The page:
“Wishing the blog readers a Very Happy New Year 2011 and also the start of a new Decade”

__Merge operation__

Think about two pile of cards opened above and consider both the piles are sorted. Now, you need to take cards from two pile and sort it to one. How would you do that?

* Take least card from the two decks, it opens up the next card in one deck.

* Put the card selected facing down, this is sorted list

* Continue selecting least cards visible on the top of the two decks, and place it facing down. Each time you do it, you get a sorted deck face down in correct order (unlike insertion sort, where u insert at particular point by shifting)

Since we just check the top 2 cards here, number of steps to get sorted deck = number of cards in both the piles

__Merge 2 Sorted list__

The merge operation explained above is the basic unit of the merge sort. We took the example of 2 sorted pile of cards, consider pile A and pile B. That is, we take the least card facing across pile A and pile B, and create a new pile C. This continues until we get merged pile C. At each phase, pile C has sorted list across pile A and pile B. so, we can stop the iteration any time, to get a partially sorted list across sorted piles.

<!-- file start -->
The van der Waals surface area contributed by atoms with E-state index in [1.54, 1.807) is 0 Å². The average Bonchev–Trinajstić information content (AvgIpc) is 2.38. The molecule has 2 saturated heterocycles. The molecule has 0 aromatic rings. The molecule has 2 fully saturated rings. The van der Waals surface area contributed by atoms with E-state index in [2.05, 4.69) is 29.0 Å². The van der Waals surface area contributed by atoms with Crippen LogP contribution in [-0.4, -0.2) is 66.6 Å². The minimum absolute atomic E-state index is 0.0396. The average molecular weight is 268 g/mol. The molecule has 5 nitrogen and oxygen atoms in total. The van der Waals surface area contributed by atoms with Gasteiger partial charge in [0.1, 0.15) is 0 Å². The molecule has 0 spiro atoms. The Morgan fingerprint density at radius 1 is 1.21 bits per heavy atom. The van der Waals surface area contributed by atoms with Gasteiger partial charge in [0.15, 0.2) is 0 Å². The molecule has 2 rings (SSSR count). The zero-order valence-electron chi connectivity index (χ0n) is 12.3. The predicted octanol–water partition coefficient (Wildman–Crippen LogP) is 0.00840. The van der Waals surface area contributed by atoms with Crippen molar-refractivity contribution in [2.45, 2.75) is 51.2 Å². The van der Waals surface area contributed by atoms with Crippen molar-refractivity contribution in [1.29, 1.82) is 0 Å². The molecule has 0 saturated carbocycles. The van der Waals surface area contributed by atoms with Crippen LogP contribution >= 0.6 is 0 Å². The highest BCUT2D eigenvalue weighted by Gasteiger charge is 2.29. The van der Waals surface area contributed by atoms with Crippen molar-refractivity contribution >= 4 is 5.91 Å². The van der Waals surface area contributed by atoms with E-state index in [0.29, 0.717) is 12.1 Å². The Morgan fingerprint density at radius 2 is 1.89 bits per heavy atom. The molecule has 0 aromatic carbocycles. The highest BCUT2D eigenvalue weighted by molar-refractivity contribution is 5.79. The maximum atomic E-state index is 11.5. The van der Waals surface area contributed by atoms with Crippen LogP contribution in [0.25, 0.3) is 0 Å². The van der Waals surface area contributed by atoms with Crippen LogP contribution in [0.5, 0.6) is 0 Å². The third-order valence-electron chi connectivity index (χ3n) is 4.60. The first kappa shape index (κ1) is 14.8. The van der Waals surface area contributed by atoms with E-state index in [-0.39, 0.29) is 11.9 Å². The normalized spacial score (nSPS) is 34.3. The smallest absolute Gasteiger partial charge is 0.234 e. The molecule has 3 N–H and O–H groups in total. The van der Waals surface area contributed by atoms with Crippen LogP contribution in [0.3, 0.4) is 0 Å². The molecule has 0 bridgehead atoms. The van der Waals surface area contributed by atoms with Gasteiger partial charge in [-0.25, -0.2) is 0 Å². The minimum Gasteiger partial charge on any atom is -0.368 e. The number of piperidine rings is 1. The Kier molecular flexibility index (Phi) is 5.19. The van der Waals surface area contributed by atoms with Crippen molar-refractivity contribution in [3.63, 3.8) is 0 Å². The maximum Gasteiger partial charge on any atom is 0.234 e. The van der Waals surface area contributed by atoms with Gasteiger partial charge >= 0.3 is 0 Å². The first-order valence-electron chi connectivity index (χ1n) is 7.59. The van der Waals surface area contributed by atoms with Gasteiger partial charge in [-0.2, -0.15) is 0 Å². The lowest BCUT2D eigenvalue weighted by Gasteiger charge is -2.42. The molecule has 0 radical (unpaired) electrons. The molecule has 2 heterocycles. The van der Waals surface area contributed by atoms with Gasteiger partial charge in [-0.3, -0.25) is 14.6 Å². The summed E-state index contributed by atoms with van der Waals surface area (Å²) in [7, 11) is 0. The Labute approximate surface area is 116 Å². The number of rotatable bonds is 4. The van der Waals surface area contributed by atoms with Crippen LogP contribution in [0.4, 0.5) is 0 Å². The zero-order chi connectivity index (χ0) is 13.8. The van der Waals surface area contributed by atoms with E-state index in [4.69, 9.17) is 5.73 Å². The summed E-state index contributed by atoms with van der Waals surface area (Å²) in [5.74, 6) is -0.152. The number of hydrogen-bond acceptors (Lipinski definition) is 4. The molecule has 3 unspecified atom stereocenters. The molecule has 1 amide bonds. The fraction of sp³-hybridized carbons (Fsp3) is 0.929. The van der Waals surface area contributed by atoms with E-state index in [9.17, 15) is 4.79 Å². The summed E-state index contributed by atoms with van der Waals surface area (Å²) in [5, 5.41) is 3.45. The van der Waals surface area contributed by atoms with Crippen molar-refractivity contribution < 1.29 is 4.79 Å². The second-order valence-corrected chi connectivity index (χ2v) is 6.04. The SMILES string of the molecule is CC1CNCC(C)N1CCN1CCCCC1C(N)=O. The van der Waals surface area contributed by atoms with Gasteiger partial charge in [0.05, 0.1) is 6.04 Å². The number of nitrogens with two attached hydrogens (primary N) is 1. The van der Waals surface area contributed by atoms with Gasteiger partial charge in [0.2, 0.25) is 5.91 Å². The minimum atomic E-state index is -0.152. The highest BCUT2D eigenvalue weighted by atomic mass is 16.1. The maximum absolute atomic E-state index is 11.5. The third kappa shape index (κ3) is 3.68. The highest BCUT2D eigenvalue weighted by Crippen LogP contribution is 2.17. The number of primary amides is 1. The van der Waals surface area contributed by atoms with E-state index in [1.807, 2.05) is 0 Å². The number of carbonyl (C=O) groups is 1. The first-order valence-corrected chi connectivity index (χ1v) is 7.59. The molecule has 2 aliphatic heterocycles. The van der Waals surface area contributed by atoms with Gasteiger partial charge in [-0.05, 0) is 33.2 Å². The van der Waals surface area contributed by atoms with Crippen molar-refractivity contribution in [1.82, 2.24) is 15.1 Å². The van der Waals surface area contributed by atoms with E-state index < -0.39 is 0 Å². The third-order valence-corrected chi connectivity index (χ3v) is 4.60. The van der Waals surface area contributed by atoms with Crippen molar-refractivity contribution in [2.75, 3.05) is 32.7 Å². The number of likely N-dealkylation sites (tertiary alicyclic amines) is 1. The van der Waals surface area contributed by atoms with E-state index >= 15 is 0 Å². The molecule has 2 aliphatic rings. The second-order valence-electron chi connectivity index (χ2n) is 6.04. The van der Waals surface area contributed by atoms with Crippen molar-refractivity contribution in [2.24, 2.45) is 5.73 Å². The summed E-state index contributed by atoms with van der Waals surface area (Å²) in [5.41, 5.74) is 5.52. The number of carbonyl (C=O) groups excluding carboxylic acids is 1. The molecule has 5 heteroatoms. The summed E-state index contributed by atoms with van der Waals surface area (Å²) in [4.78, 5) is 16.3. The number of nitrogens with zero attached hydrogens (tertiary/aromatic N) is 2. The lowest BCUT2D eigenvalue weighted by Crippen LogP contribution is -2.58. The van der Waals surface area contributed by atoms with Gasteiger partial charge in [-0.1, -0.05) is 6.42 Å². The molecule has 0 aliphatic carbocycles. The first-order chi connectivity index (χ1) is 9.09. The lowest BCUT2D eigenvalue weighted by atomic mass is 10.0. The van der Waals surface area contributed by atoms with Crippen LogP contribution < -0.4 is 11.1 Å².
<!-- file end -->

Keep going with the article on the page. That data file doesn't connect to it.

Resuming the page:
For every algorithm, we usually see the loop invariant as explained above to understand what doesn’t change in each iteration

The invariant in merge algorithm is the sorted list getting generated from 2 already sorted list. And also the another truth is that, always the Left list first element and the Right list first element are the smallest elements in the respective lists which is not copied into the sorted list yet. So always the main array contains sorted elements from the two lists at any iteration stage.

*Important points*

* If there are only 2 numbers to be merged, always the least number goes to the common list first. That is consider, A= {5}, B = { 2} are the two lists to be merged into C = {}. When merging, This the basic step,

- A = {5}, B = {}, C={2}
- A={}, B={}, C = {2, 5}